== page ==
"The Military is Leaving the Missing Behind," says this ProPublica article. Tracing the story of one veteran's decades-long quest to get the remains of his cousin, we learn that 45,000 MIAs (going all the way back to World War II) that could be found haven't been found; reasons include some bureaucratic overlap, a culture of extraordinary caution, and the military's general refusal to use DNA to identify remains until the very end of a long identification process.
Don't look now, but the New York Times's alleged conservative columnist, David Brooks, was right about something last week -- that solitary confinement can be as brutal and inhumane as torture or physical violence. "(W)e need to obliterate the assumption that inflicting any amount of social pain is O.K. because it’s not real pain," he writes. Both he and George Will have become a bit more libertarian on crime and punishment since Mr. Obama's re-election, and though I think they're both trailing the popular will somewhat, I welcome it.
FBI will investigate the Corrections Corporation of America's operation of Idaho's State Penitentiary. Idaho just launched its own investigation a month ago, but the FBI will take that over; allegations of short staffing and violence (fitting, I suppose, for a State Pen popularly known as "Gladiator School") have been circulating for years, and last year a U.S. District Court judge fined CCA for falsifying staffing records. CCA is America's biggest private prison corporation, by the way. Nice work if you can get it!
I'm sure I could generate a week's worth of penny rants out of the flatugasms emanating from CPAC's annual conference, but this report stuck out: a CPAC panelist said that the "biggest impediment" to passing so-called right-to-work laws in Ohio is that state's Republican Governor, John Kasich. Really? The same Governor Kasich who signed a public union-busting law in 2011? The law that got overturned by a 20-point margin at the polls later that year? Maybe the biggest impediment to right-to-work-for-less laws in Ohio is the people of Ohio. Of course, a CPAC hack wouldn't say that -- people might get the idea they can do something about the world around them.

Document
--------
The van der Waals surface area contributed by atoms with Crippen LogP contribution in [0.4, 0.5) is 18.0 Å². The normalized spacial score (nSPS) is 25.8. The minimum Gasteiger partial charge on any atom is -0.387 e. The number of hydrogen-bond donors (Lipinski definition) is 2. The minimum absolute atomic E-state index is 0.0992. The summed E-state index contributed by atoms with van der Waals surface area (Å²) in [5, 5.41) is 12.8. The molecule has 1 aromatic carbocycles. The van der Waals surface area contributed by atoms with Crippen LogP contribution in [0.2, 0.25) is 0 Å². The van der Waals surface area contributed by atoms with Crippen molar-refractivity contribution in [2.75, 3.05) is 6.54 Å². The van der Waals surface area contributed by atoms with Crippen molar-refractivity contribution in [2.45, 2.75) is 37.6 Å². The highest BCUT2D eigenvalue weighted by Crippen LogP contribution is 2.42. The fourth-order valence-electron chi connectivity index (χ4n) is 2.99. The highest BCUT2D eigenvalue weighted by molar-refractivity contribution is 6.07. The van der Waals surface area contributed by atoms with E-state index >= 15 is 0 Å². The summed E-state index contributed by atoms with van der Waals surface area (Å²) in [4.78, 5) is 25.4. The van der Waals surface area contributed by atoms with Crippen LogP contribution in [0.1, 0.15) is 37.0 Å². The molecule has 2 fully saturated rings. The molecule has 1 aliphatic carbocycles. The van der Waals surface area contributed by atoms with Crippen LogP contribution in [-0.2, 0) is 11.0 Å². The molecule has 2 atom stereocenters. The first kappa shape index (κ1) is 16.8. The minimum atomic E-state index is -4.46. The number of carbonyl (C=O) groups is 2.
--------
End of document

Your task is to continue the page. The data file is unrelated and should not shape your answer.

Finally, the Wisconsin state Senate passed Gov. Walker's tax cut plan. Mr. Walker's two-year, $537 million tax cut plan would, according to one watchdog, put Wisconsin's budget over $650 million in the red before the next state budget; recall that Mr. Walker did not inherit a deficit from his predecessor, but quickly created one right before crying WE'RE BROKE!!!! and gutting public employee unions as a "response." What will he do in "response" to the looming budget crisis he's just created? I shudder to think -- the man's like a George W. Bush who can speak in complete sentences.